This recipe is not necessarily part of our Cooking with Kids series, but it could be! I include just a couple of ideas below. And if you are interested in getting your kiddos in the kitchen, this post has many of our tips and tricks.
There’s nothing like a good breakfast (and a strong cup of coffee) to get your week off to a great start. Do you agree? Somehow/somewhere a few months back, my breakfast routine completely vanished. I wasn’t interested in my spiffed-up bowls of oatmeal, eating cereal didn’t fill me up and tasted a bit too sugary (we all make bad choices in that aisle!), and I didn’t have the time or patience to scramble eggs. So I just didn’t eat, which is the worst plan when your mornings start with a bang and you’re running after two kids.
It took me some time to identify the problem. Maybe I did a little of the five whys? Alex definitely does a whole lot of the 500 whys every day now. Anyway, I realized that I needed to find a healthy breakfast that I could pick up and go. I’m definitely not a fan of processed bars, and I don’t even like that a “grab-and-go” option is what my breakfast urges are calling for right now, but if it fills me up, it’s better than a hangry hangover.
That predicament led to my search for some new whole grain muffin recipes and provided the perfect excuse to buy this cookbook. This was my first recipe from the book, and as I was baking these muffins, I was immediately hemming and hawing over how tedious they seemed to be (make this jam, sift this, warm that, etc.), but the final muffins are amazing! They’re moist, with the perfect touch of sweetness, a touch of tartness from the orange, and best of all, packed with whole grains. Looking back, I was baking these while making dinner with both boys climbing the walls of the kitchen. So maybe the recipe is a bit tedious, or maybe my kitchen was just a madhouse?
I made just a couple of changes to the recipe. I didn’t have buttermilk on hand, so I turned to the usual substitution of whole milk and vinegar. I wasn’t sure how it would work since the author even warns about not warming the milk too much so as not to have it separate (the vinegar/milk mixture is immediately separated and chunky), but in the end, I think this was just fine. And funnily enough, these muffins are in the amaranth flour chapter of the book, but that was the other ingredient I had to substitute. I couldn’t find amaranth flour the day I was shopping, and since the recipe only called for a 1/2 cup, I didn’t mind substituting white flour and just moving on. As you’ll see, there are still plenty of whole grains coming from the wheat bran and the whole wheat flour.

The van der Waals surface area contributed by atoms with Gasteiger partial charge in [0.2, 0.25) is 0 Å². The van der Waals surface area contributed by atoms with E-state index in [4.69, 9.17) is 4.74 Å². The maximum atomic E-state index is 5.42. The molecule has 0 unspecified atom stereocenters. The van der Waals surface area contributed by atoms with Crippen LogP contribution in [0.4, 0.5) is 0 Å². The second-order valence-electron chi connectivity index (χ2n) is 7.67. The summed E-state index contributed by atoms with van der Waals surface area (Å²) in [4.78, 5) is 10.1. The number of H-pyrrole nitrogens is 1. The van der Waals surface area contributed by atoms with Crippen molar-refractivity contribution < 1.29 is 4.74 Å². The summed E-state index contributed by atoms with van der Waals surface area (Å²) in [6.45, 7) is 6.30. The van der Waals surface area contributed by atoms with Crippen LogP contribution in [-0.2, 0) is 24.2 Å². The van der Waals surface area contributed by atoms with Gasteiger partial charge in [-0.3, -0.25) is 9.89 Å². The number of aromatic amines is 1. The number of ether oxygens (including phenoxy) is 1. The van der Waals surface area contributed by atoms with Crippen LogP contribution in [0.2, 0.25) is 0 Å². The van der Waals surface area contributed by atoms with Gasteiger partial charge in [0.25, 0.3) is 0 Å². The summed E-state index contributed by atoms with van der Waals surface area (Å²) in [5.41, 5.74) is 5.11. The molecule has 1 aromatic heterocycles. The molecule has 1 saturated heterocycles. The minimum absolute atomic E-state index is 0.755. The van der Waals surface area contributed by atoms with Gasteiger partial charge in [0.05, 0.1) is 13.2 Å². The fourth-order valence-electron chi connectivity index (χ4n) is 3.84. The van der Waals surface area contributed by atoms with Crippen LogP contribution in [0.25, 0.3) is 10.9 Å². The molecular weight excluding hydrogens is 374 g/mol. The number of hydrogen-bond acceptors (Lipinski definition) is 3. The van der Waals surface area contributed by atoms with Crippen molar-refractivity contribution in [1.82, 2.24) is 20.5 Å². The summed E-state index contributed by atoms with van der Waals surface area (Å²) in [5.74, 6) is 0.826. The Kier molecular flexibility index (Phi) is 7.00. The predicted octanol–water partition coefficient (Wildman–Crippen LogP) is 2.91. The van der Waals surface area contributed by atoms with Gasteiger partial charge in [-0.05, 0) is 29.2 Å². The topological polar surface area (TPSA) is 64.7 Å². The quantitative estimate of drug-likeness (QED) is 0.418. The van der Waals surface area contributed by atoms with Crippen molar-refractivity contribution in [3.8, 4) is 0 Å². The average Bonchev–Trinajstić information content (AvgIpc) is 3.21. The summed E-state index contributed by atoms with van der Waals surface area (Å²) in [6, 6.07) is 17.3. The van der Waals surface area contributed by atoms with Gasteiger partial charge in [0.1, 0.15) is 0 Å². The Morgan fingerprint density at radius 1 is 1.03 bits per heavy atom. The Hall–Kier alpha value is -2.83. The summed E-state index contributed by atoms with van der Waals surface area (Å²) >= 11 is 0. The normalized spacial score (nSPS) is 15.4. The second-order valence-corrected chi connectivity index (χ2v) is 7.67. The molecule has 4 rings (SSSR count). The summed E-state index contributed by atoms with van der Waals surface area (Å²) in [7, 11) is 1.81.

Finally, the original recipe has you make enough prune and orange juice jam to make three batches of muffins. At first I was a bit miffed about this. We aren’t huge jam eaters, and so I knew the jam wasn’t something we were going to use up. BUT once I realized how quickly we were going to go through the batch, I was so happy to have the extra jam made and ready for the next batch (thereby making this “tedious” recipe that much easier the next time around). So, I follow her lead, and have the proportions written below for the full 1.5 cups of jam, even though you only use a 1/2 cup in a single batch.
I didn’t bake this batch with Alex as I usually do, having him help with measuring and pouring ingredients. That said, this is a great recipe to bake with kids if you plan accordingly. For example, since the “jam” mixture has to sit for 30 minutes, you would want to have something that you could do during that down time. Other than that, it’s fun to show kiddos how to make fresh-squeezed OJ (a novelty in our house!), and be sure to buy an extra orange or two so that they can have a glass. I also set Alex on the hard task of counting prunes before they went in the pot. And this recipe could be used to introduce kids to both the wheat bran and whole wheat flour. Good stuff!
- 1 cup fresh orange juice (from about 3 oranges)
- 1 1/2 cups pitted prunes
- 1 1/2 cups wheat bran
- 1/2 cup white flour
- 1 1/2 cups whole wheat flour
- 2 Tbsp brown sugar
- 1 1/4 tsp baking soda
- 1/2 tsp kosher salt
- 1/2 tsp cinnamon
- 2 cups buttermilk
- 1/2 cup molasses
- 3 Tbsp butter, melted and slightly cooled
- 1 egg
- 1 Tbsp orange zest
- Bring the OJ and prunes to a boil in a small saucepan. Remove from the heat, cover, and let steep for about 30 minutes (you want to prunes to absorb some of the OJ and plump up). Using an immersion blender, puree until smooth.
- Preheat the oven to 350F. Line muffin tins with papers.
- Measure the wheat bran into a bowl, fluffing it with your fingers. Sift the remaining dry ingredients into a bowl, you may have to break up the brown sugar bits, just make sure they make it into the bowl!
- Warm the buttermilk until lukewarm (I warmed my milk/vinegar mixture in the microwave until it was just lukewarm). Wisk together the warmed buttermilk, molasses, melted butter, egg, and orange zest. Add the fluffed bran and stir. Add the sifted dry ingredients and stir gently to form the batter.
- Scoop the batter into muffin cups (she said it makes 10, I made 12 and still had some extra batter). Bake for 30-34 minutes.
I can’t mention enough how delicious these muffins were; just know that Calder had to hide the tin of muffins so that he could get them out of his mind. I was flipping through the cookbook again as I prepared this post, and am excited to try a number of other recipes (oat and fruit bars with rye flour!).
That said, I found her instructions to be a bit fussy and at times confusing. For example, in this recipe she refers to the wheat bran as being “softened”. I was sure that I missed a step, but I think she was just referring to the bran being fluffed from when you measured it? She’s obviously not baking in the crazy kitchen that I am, but I’m sure it takes a bit of peace to come up with recipes this delicious!